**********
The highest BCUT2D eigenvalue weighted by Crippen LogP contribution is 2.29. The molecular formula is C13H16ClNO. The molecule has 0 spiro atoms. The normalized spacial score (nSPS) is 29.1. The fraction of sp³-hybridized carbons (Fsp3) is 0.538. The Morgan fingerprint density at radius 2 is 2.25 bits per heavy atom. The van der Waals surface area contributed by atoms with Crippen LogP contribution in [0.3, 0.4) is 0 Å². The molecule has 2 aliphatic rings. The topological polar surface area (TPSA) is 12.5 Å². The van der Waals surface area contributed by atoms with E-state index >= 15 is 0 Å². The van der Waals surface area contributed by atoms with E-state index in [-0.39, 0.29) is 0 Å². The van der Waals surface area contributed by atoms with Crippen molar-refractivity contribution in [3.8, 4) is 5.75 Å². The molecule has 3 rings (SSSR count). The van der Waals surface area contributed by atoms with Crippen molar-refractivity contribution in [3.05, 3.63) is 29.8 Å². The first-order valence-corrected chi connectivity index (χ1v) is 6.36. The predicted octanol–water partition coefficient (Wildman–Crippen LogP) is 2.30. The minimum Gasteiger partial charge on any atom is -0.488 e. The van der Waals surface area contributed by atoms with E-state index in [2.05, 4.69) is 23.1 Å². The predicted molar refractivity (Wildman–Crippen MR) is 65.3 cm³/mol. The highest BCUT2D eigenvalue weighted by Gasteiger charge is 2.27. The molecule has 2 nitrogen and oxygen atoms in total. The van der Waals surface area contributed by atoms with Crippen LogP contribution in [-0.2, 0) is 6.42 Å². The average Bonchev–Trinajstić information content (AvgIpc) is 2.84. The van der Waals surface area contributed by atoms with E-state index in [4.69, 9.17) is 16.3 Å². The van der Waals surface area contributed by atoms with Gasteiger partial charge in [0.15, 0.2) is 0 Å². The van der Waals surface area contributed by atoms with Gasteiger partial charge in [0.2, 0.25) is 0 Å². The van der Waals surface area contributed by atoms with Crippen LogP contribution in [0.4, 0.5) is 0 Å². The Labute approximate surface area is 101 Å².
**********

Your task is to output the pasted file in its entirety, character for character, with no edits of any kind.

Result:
The highest BCUT2D eigenvalue weighted by Crippen LogP contribution is 2.29. The molecular formula is C13H16ClNO. The molecule has 0 spiro atoms. The normalized spacial score (nSPS) is 29.1. The fraction of sp³-hybridized carbons (Fsp3) is 0.538. The Morgan fingerprint density at radius 2 is 2.25 bits per heavy atom. The van der Waals surface area contributed by atoms with Crippen LogP contribution in [0.3, 0.4) is 0 Å². The molecule has 2 aliphatic rings. The topological polar surface area (TPSA) is 12.5 Å². The van der Waals surface area contributed by atoms with E-state index >= 15 is 0 Å². The van der Waals surface area contributed by atoms with E-state index in [-0.39, 0.29) is 0 Å². The van der Waals surface area contributed by atoms with Crippen molar-refractivity contribution in [3.8, 4) is 5.75 Å². The molecule has 3 rings (SSSR count). The van der Waals surface area contributed by atoms with Crippen molar-refractivity contribution in [3.05, 3.63) is 29.8 Å². The first-order valence-corrected chi connectivity index (χ1v) is 6.36. The predicted octanol–water partition coefficient (Wildman–Crippen LogP) is 2.30. The minimum Gasteiger partial charge on any atom is -0.488 e. The van der Waals surface area contributed by atoms with E-state index in [2.05, 4.69) is 23.1 Å². The predicted molar refractivity (Wildman–Crippen MR) is 65.3 cm³/mol. The highest BCUT2D eigenvalue weighted by Gasteiger charge is 2.27. The molecule has 2 nitrogen and oxygen atoms in total. The van der Waals surface area contributed by atoms with Crippen LogP contribution in [-0.2, 0) is 6.42 Å². The average Bonchev–Trinajstić information content (AvgIpc) is 2.84. The van der Waals surface area contributed by atoms with E-state index in [4.69, 9.17) is 16.3 Å². The van der Waals surface area contributed by atoms with Gasteiger partial charge in [0.15, 0.2) is 0 Å². The van der Waals surface area contributed by atoms with Gasteiger partial charge in [0.2, 0.25) is 0 Å². The van der Waals surface area contributed by atoms with Crippen LogP contribution in [0.4, 0.5) is 0 Å². The Labute approximate surface area is 101 Å².